I'm sure looking at my work, one may think I trace. I'm thinking of doing a quick video to show my pencil work. The setup is simple. I recommend lots of reference. My screen is filled with all kinds of stuff. Anyways back to the pencil topic. I take my reference and create a grid. Lets say my image is 1000x1000 pixels. For every 200 pixels I create a straight line vertically and horizontally. Then I create my AR version @ 4000x4000 pixels. Then in AR, I add my reference image, the 1k version in this example. I import my grid only, as a layer and set that layers blend mode to multiply. Then I create my sketch layer and place it under my grid layer. I have dual monitors, I place my reference image on my left monitor, on my right monitor I have my AR grid ready to sketch. I recommend that your ref image and your AR canvas be the same size when you start. From there it's just a matter of training your eye to draw each smaller section in proportion. The more smaller sections you create the easier it is, as long as you don't have too many lines blocking your view. I've use this technique for over 20 years, and now I can do it without the use of the grid with a high level of accuracy. It's really about training your eye to find common points of measurement.
    Last edited by shadowslake; 06-01-2012 at 11:40 PM.

  6. #26
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    Jan 2011
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    601
    Jbeau,
    this is very good, as usual-- I'll be interested to see how you handle the texture of the brush strokes as you near the end. Right now, you're clearly focusing on building value and form. I like the pink-purple you've got going in the shadowy area behind the flower-- this is a nice touch--, though I find the line between the lips too aggressive currently. I wonder if that'll improve as you push the shadows more in other areas and create a greater sense of balance.....? Also, I think the hand is much better in this one. Your pieces clearly show the mark of a person who has a very good sense of what they're really doing, still (not to sound like an *sshole, but rather a helpful critic).... I felt like the hand in the last painting was way too large compared to her head. No one brought it up, which I found odd, because it seemed a relatively glaring anatomical choice in an otherwise awesome painting. I thought I'd point out the development I see here compared to that one on that point. I can't tell, is that coming off as a back-handed compliment??? LOL.

    Thanks for sharing! I hope my comments come across as useful-- I only comment because I like the piece. I'm definitely waiting for the "finished" piece...
    Last edited by Steve B; 06-02-2012 at 03:38 AM.
    Check out and submit to the thread on Watercolor WIPs in Artrage-- lots of good tips and conversation
    My YouTube video tutorial series- How to Paint with Watercolors in Artrage
    Try out the free
    Artrage Pen-Only Toolbar to improve your workflow and reduce clutter
    List of other good tutorials on using watercolors in Artrage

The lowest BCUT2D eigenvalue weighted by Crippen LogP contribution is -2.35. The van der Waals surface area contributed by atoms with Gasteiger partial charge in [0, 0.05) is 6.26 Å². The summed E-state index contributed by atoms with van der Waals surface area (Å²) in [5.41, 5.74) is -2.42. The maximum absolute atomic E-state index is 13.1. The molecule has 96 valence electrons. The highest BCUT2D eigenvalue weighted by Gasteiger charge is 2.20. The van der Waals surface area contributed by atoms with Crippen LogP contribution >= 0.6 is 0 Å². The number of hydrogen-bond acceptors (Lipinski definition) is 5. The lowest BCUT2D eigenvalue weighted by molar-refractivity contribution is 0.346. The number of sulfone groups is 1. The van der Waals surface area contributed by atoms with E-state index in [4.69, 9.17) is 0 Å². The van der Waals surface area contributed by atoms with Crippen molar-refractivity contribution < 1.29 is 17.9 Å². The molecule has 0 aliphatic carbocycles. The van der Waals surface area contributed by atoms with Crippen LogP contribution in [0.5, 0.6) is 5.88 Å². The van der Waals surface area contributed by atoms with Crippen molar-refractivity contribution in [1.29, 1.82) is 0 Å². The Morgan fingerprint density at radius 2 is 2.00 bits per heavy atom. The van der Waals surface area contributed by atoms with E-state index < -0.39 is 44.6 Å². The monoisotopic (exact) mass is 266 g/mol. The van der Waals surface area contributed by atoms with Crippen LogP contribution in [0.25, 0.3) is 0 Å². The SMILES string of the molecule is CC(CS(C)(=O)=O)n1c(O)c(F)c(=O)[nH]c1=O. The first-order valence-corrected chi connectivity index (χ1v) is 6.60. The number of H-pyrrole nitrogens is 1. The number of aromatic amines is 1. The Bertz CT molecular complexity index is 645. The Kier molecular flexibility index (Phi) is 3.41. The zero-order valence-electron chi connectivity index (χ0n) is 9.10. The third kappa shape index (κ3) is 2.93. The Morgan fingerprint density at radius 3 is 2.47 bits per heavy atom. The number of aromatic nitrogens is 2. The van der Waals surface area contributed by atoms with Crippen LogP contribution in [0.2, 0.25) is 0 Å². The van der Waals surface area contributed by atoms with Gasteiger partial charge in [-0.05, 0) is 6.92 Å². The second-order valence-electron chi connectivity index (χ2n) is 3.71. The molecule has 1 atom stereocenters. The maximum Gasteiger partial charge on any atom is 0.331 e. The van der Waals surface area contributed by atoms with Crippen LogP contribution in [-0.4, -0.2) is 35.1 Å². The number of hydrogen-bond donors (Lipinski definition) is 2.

List of good sticker sprays for watercolor effects in Artrage

    My blog- art, poetry and picture books- http://www.seamlessexpression.blogspot.com/

  7. #27
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    Hi Steve,
    Thank you for the thoughtful Critique! I agree with all your comments and there are a couple of additional areas that need to be addressed. The background could use some work, as the grain of of the 'brush' strokes seem to disrupt the visual flow and distract from the main figure. I like the hues, but will probably tone the stroke down, maybe introduce more gradation? The darkness in the shadowed lips can be addressed two ways. One with introducing more shadow and contrast with darker hues in the overall image, which will balance out the luminance, as you say. Two, I may change the black value to purple and be done with it. The way the hair flows isn't natural, but I'm not sure whether to make it wrap around or keep it the way it is. What do you think? I really had no intentions of continuing on this one. I like to leave room for improvement from piece to piece, or maybe I'm just lazy. But your comments make me want to reconsider.

    Regarding my last piece, my wife kept telling me that the hand was too large, but I was too stubborn to listen. After showing that portrait to other friends and family they all said the same thing. I hate when she's right, but I'm not going to fix it. Its so weird, I take criticism all day from AD's and others, but when she comments I generally brush her off. I'm going to use this piece as a reminder to be open to her views. She hates both of these portraits BTW! I need to create one of her, but that is another conversion...

  8. #28
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    Quote Originally Posted by shadowslake View Post
    Email Sent.

  9. #29
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    edited the lips. killed the harsh black line and added a little more shape in that area... Started playing with the background and but nothing I made looked good I've made a rough paint of the hair wrapping around, need to add detail. I think I've merged down a few too many times. What do you think, leave the hair or try this new version?
    Attached Thumbnails Attached Thumbnails Click image for larger version. 

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    Last edited by jbeau; 06-02-2012 at 09:55 AM.

  10. #30
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    Jun 2012
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    Absolutely "W*O*W!"

    I am awestruck! This can be done in Art Rage!?!
    What a fantastic painting! This is an amazing work that you are doing!
    I just got this program and I'm trying to wrap my mind around all the possibilities that are available with it.
    I'm still learning the various setting controls to achieve the effects I want to get from the various tools, so I have quite a ways to go.
    To see how other artists are able to accomplish such stunning works with this program gives me loads of encouragement.
    You make me glad I have eyes! Thank you!